- The Washington Times - Thursday, February 20, 2014

Deporting Justin Bieber has become the second most popular petition in the three-year history of President Obama’s online petition program, tapping a depth of anger at the Canadian pop singer — and leaving the White House to ponder how to respond.

The chance to sign the Bieber petition expires Saturday, 30 days after it was posted by Roger Skrzynski II, who said he did it partly as a way to expose problems with the petition website.

But the petition gained more traction than he imagined. With more than 260,000 signatures as of Thursday afternoon, the petition is ahead of other favorites such as building a “death star” or legalizing marijuana. Indeed, the only petition to have gained more signatures was a 2012 plea asking that Westboro Baptist Church be declared a hate group.

“I feel like I finally brought America together on an issue for once,” Mr. Skrzynski told The Washington Times this week.

Mr. Bieber, who turns 20 on March 1, stirred up anger among Americans with his arrest in January. Charges of drunken driving in his Lamborghini in a drag race in Miami Beach, Fla., was one in a string of incidents, including an assault charge in his native Canada and a Los Angeles investigation into whether he egged a neighbor’s mansion, causing tens of thousands of dollars in damage.

The petition asking the White House to deport Mr. Bieber drew considerable attention, including from Sen. Mark Warner, a Virginia Democrat who told a radio station that he had three daughters and would love to sign.

SEE ALSO: ‘Loser keeps Bieber’ billboard raises stakes in U.S.-Canada Olympic hockey semis

Animus against Mr. Bieber has taken other forms, too. A billboard in Chicago hyping Friday’s U.S.-Canada showdown in the Olympic ice hockey tournament showed Mr. Bieber and two Chicago Blackhawks players — Canadian Jonathan Toews and American Patrick Kane. The only words: “Loser keeps Bieber.”

The White House started its petition page in 2011 as a way to give Americans a chance to drum up support for their causes. Initially, any petition that gained 5,000 signatures earned an official response. The threshold was raised to 25,000 and then, at the beginning of Mr. Obama’s second term last year, was increased to 100,000.

The White House said it would respond to the Bieber petition, though it did not say when.

“Every petition that crosses the threshold will be reviewed and receive a response. Response times vary based on a number of factors including issue area and total volume of petitions,” said spokesman Matt Lehrich.

Some petitions have waited years for replies, and it’s unlikely the White House will divulge anything too newsworthy when it does answer. In response to other questions dealing with legal issues, White House aides have said they wanted to steer clear of interfering.

About the only White House response that made news was a 2012 petition asking for Mr. Obama’s home-brew recipe. In reply, the White House released recipes for a honey ale and a honey porter.

Some analysts who study online democracy movements have criticized the petition site as half-baked. They say the White House keeps control of all of the information and doesn’t engage enough with the questions asked.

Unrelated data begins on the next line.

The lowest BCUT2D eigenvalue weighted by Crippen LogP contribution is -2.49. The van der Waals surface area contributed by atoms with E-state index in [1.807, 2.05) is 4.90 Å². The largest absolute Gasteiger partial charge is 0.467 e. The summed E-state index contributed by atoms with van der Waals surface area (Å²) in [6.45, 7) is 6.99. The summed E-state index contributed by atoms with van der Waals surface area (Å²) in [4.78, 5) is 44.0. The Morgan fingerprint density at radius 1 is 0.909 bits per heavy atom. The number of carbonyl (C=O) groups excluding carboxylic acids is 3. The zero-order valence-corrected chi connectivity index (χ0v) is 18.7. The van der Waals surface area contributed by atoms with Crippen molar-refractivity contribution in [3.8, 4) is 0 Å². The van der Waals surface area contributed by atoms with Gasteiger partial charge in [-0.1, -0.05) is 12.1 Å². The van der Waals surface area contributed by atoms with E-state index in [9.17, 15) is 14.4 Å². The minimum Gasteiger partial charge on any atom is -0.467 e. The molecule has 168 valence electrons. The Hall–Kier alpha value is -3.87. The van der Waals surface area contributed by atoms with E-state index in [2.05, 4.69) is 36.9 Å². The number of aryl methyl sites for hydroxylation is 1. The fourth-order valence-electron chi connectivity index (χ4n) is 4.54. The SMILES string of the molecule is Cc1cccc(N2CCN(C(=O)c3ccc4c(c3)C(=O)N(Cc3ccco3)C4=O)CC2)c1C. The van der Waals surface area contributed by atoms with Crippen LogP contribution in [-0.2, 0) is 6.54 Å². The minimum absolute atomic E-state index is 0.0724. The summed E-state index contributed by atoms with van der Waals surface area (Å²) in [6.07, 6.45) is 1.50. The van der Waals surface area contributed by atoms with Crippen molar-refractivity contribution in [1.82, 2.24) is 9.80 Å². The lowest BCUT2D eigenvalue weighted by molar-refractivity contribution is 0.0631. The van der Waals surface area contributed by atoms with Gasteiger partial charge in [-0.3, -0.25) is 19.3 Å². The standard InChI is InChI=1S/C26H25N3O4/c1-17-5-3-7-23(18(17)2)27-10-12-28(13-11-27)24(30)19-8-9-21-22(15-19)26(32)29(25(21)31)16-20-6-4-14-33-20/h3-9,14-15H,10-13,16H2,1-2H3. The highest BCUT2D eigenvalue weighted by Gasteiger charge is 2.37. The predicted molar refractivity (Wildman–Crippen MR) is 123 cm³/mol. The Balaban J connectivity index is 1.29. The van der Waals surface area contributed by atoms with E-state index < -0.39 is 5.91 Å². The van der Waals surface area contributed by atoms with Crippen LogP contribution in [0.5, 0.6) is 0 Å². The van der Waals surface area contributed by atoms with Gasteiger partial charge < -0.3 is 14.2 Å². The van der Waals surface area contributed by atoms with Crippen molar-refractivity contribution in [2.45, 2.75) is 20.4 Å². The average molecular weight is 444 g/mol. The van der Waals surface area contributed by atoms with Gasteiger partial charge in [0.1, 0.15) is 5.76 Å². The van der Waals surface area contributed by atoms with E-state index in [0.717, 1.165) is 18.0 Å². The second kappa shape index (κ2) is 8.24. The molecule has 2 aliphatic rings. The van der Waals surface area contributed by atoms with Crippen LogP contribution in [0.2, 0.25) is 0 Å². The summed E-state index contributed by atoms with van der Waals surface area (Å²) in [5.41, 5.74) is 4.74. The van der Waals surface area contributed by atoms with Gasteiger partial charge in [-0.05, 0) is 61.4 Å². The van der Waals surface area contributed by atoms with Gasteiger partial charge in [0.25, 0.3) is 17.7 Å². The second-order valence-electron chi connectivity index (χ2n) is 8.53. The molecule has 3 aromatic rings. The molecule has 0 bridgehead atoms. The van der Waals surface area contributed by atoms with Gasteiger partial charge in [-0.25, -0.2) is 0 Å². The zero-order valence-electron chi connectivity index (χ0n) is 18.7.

Many recent petitions involve foreign countries bashing each other, including a string of pleas for the U.S. to either to intervene or stay out of Ukraine’s civil unrest. Mr. Skrzynski, 24, said he created the Bieber petition in part to expose such problems.

“I’ve been actually waiting for something to come along that I could put on there because I really don’t like the website itself. It’s too open to foreign signatures. It’s a way for people in foreign countries to petition our government,” he said. “I kind of wanted to put a joke on there to maybe get the White House’s attention. Maybe they could fix it.”

He said, though, that he is truly concerned about the message Mr. Bieber’s actions are sending — particularly to his young female fans.

Mr. Skrzynski, who on his petition identified himself only as “J.A.” from Detroit, said he used those initials — taken from his middle name and the street where he grew up — in case the petition enraged anyone.

Bieber defenders tried to rally behind their man by starting several petitions pleading with Mr. Obama not to deport the singer. One even asks that Mr. Skrzynski’s petition be removed.

“It’s completely unfair to deport Justin Bieber and revoke his green card. He is a young teen whom is going to make mistakes in life,” B.V., in Dumont, N.J., wrote. “Don’t deport someone who was forced into depression by the media and is bullied everyday of his life for being successful. He hasn’t done anything dramatically horrible. Deportation shouldn’t even be considered for someone whom is growing up and learning about their life.”

That petition earned 1,209 signatures as of Thursday afternoon. All told, the four Bieber-backing petitions had slightly more than 14,000 signatures.

Meanwhile, the two petitions for deportation were nearing 300,000 signatures. At its height in late January, Mr. Skrzynski’s petition was earning 2,000 signatures an hour, though the pace has dropped off considerably.

Mr. Skrzynski said he hoped his petition did raise questions about the immigration system. “I think if it was a poor immigrant — actually someone just poor, middle class — they would probably be on their way out,” he said.

As for Mr. Bieber, he is not in danger of deportation or having his visa revoked based on the charges against him. Under federal law, O-1 visas, which are issued to high-profile academics, performers and others the government deems worthy, are valid as long as the recipient isn’t convicted of a crime of violence.

• Stephen Dinan can be reached at sdinan@washingtontimes.com.

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